Matthew 2:1-12 (Common English Bible)
Coming of the magi
2 After Jesus was born in Bethlehem in the territory of Judea during the rule of King Herod, magi came from the east to Jerusalem. 2 They asked, “Where is the newborn king of the Jews? We’ve seen his star in the east, and we’ve come to honor him.”
3 When King Herod heard this, he was troubled, and everyone in Jerusalem was troubled with him. 4 He gathered all the chief priests and the legal experts and asked them where the Christ was to be born. 5 They said, “In Bethlehem of Judea, for this is what the prophet wrote:
6 You, Bethlehem, land of Judah,
by no means are you least among the rulers of Judah,
because from you will come one who governs,
who will shepherd my people Israel.”
7 Then Herod secretly called for the magi and found out from them the time when the star had first appeared. 8 He sent them to Bethlehem, saying, “Go and search carefully for the child. When you’ve found him, report to me so that I too may go and honor him.” 9 When they heard the king, they went; and look, the star they had seen in the east went ahead of them until it stood over the place where the child was. 10 When they saw the star, they were filled with joy. 11 They entered the house and saw the child with Mary his mother. Falling to their knees, they honored him. Then they opened their treasure chests and presented him with gifts of gold, frankincense, and myrrh. 12 Because they were warned in a dream not to return to Herod, they went back to their own country by another route.
Thoughts on the passage:
We have all probably seen or heard some joke made about the gifts the wise men brought for Jesus. One web comic I saw contrasted it with the gifts of the wise women which included diapers, clean clothes and casseroles for future meals. For us in the 21st century it can be hard to see the value of some of the gifts the wise men brought. The gold we can all see the value for. These gifts help underline the question “What do you get for the God who created everything.”
There has been a lot of theological ink spent on the gifts the wise men bring to Jesus. The hymn, “We Three Kings,” speculates that the gold is for Christ as King, the incense for Christ as God, and the myrrh for the crucifixion. While there is some merit to this, all three gifts also simply fit as gifts provided to royalty. While the gifts are fitting for a newborn king, I often wonder if Mary and Joseph were left wishing for something that Jesus could actually use instead.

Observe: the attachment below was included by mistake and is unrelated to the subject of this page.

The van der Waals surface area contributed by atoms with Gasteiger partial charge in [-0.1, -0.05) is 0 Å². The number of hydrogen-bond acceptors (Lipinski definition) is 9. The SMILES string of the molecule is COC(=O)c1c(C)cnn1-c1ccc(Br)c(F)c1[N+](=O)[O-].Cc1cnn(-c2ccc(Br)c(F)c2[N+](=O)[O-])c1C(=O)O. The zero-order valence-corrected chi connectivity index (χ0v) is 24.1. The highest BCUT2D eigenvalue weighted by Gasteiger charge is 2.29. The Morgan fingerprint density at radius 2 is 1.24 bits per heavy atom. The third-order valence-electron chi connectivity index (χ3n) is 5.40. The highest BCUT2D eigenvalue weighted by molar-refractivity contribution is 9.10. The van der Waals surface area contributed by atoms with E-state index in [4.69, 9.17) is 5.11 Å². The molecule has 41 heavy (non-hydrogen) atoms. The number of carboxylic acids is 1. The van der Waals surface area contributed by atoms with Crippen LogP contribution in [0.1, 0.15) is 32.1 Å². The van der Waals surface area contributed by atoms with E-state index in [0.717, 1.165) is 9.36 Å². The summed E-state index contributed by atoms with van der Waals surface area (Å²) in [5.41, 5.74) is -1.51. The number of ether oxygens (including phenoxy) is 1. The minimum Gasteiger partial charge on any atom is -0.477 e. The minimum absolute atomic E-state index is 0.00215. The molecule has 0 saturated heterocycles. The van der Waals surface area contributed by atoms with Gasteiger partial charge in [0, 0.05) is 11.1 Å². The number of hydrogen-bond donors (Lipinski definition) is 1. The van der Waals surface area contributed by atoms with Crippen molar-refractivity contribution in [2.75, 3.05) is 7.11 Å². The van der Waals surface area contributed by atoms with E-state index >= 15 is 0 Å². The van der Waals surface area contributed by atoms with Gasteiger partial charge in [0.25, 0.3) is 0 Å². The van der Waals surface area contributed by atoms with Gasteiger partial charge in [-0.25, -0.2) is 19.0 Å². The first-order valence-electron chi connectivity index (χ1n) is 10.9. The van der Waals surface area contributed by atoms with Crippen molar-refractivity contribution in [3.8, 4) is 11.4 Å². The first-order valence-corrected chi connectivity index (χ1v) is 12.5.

The wise men are not the only ones to bring gifts that are less than helpful with them to the manger. My favorite Christmas carol is “Drummer Boy,” which is another example of gift that is fitting for the giver but not necessarily what Jesus or his family needed. I love the song, but as a parent I cannot think of a gift I would want less than a someone coming in to drum to my young child. These gifts have something in common though other than how impractical they seem. The gifts are about people offering what they have to Jesus.
The wise men travel to meet this new born king and they bring gifts that make sense to them. The drummer boy does the same thing. He has nothing else to offer, but he can give the musical talents he has. The real gift they give is their heart, their presence, their love.
What gift does God want? God wants to be in a relationship with us. The reason for the incarnation is to build that relationship between us and God. In Jesus we experience a part of God we can actually connect with. Through Jesus we are offered grace and forgiveness to overcome our sins and restore our relationship with God. God does not need our wealth, our talents, our beauty, or our power. What God needs is each one of us.
We are going to be talking a lot in the coming weeks and months about what it means to be a disciple of Jesus. At its core however, discipleship is about seeking this relationship with God. It is about offering ourselves as a gift to God. We give our time, our energy, our passion, and our love. God is willing to give fully to us. Are we ready to give fully to God?
If we are honest most of our gifts to God are like the wise men and the Drummer Boy. We bring the things that mean something to us, but they are not always what God really needs. God does not want our money, our time, our worship, any of it, if it does not also include our love, our heart, and a relationship with God. As we start this new year, are we ready for a new relationship with God that goes beyond the material gifts and offerings and moves into a deeper and fuller relationship with a God who lives and walks among us?
Questions to Ponder:
When is a time you gave a received a Christmas gift that was more about the person giving it than the person receiving it?
What does it mean to you to be in relationship with God?
When you think about discipleship, what comes to mind?
Prayer: God, so often we bring our gifts and offerings to you, thinking about ourselves and not about you. Open us up in this new year to remember that what you really want from us is a real relationship. Give us the strength to share openly with you as we walk together on the journey of discipleship. AMEN